Mental health care 'failing most people'

Inadequate and underfunded mental health care in England is leading to thousands of "tragic and unnecessary deaths" a review has found.
 The report - by a taskforce set up by NHS England - said around three-quarters of people with mental health problems received no help at all.
It said more needs to be done to tackle rising suicide rates.
Ministers agreed with the findings, committing a £1bn extra a year by 2020 to treat a million more people.
This is to come out of the £8.4bn the government has promised to the health service during this Parliament and comes on top of extra money already announced for children's services.
Prime Minister David Cameron said the plan would help put "mental and physical healthcare on an equal footing".

Mental health

1 in 4
people experience problems each year
receive no help
  • £105bn cost to economy
  • £9.2bn spent by NHS a year
  • 15-20 years shorter life expectancy for those with severe problems

He said he wanted to see all those that were struggling to "get the help and support" they needed.
"For too long there hasn't been enough focus on mental health care in this country," added Mr Cameron.

Analysis: Will the plan work?

Mental health care is sometimes called the Cinderella service of the NHS. Over the years it has been neglected, marginalised and under-funded. The taskforce's report acknowledges this.
So will the recommendations have the necessary impact? Ministers and NHS bosses have all said they're fully committed to it.
But similar things were said in 2011 when the coalition launched its mental health strategy. And, as the BBC reported on Sunday, that didn't stop investment being cut.
With money so tight in the NHS, the nagging fear is that despite the promises being made history could still repeat itself.

Currently £9.2bn a year is spent on the condition - less than a tenth of the NHS budget - despite one in four people experiencing a mental health problem each year.
The result is that an estimated three-quarters of people go without any help, with the taskforce's report acknowledging that services were so bad that lives have been "put on hold or ruined" and "thousands of tragic and unnecessary deaths" have been caused.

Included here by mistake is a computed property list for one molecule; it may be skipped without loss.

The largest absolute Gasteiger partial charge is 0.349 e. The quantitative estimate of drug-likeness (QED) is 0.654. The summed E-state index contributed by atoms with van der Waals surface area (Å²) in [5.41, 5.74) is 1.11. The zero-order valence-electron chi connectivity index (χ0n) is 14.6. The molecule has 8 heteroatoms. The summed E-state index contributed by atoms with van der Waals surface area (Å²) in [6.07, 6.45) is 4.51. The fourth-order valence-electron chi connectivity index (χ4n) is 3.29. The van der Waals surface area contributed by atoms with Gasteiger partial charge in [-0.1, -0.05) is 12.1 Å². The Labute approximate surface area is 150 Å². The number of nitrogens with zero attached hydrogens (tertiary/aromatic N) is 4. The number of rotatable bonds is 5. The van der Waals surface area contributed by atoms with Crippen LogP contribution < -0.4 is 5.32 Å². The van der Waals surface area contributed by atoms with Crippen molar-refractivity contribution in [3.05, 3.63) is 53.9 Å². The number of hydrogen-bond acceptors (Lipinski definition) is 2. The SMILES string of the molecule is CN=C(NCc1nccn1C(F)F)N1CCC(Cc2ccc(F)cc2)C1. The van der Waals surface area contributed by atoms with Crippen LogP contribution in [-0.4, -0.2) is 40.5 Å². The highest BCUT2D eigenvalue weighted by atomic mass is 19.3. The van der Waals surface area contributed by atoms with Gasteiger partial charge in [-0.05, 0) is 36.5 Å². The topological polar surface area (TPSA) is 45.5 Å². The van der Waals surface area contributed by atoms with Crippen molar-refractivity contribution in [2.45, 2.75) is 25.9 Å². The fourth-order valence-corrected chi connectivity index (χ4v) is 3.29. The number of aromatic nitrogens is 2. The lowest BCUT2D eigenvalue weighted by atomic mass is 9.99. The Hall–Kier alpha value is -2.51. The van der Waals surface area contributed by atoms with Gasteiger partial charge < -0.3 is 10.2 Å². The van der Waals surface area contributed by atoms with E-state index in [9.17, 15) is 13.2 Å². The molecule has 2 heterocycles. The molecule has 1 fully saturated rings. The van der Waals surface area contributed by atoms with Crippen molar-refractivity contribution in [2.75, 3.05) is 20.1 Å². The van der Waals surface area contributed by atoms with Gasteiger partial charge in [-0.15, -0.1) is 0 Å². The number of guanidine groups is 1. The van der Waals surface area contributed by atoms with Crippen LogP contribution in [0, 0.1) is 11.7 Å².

NHS England believes the strategy will help to ensure that another one million people receive support - whereas at the moment fewer than two million people do so.
A man looking out of the windowImage copyrighnline
It said the investment promised will help pay for:
  • An extra 600,000 people to get access to talking therapies for conditions such as anxiety, depression and stress
  • A screening programme to ensure more people with severe mental health problems get help for physical health conditions, such as heart disease and diabetes
  • Mental health teams to be put into all A&E units - currently only a minority have them
  • More support for pregnant women and new mothers - around one in five suffers from mental health problems
  • Nationwide access to community crisis care teams - only half the country has access to them
It said that together these measures would help reduce the demand on specialist inpatient wards in hospitals and therefore help tackle the much-criticised practice of sending people long distances for treatment.
Paul Farmer, the chief executive of the mental health charity Mind, who led the taskforce, said the strategy should act as a "landmark moment" for mental health care, which was currently "very patchy".
"We are saying to the NHS, to government, to industry, to local leaders and to the public that mental health must be a priority for everyone," he said.
While the extra funding was crucial, he added that some stigma around mental illness "still prevails, right the way inside the health service, as it does in society", and this needed to change.
NHS England boss Simon Stevens said he was "fully committed" to implementing the recommendations.
But Royal College of Psychiatrists president Prof Sir Simon Wessely warned it would take "sustained work" to end the "decades of inequality".
And Prof Sheila Hollins, of the British Medical Association, pointed out such promises had been made before.
"Those suffering from mental illness need to see these pledges fulfilled."

In the Mind montage

source:BBC NEWS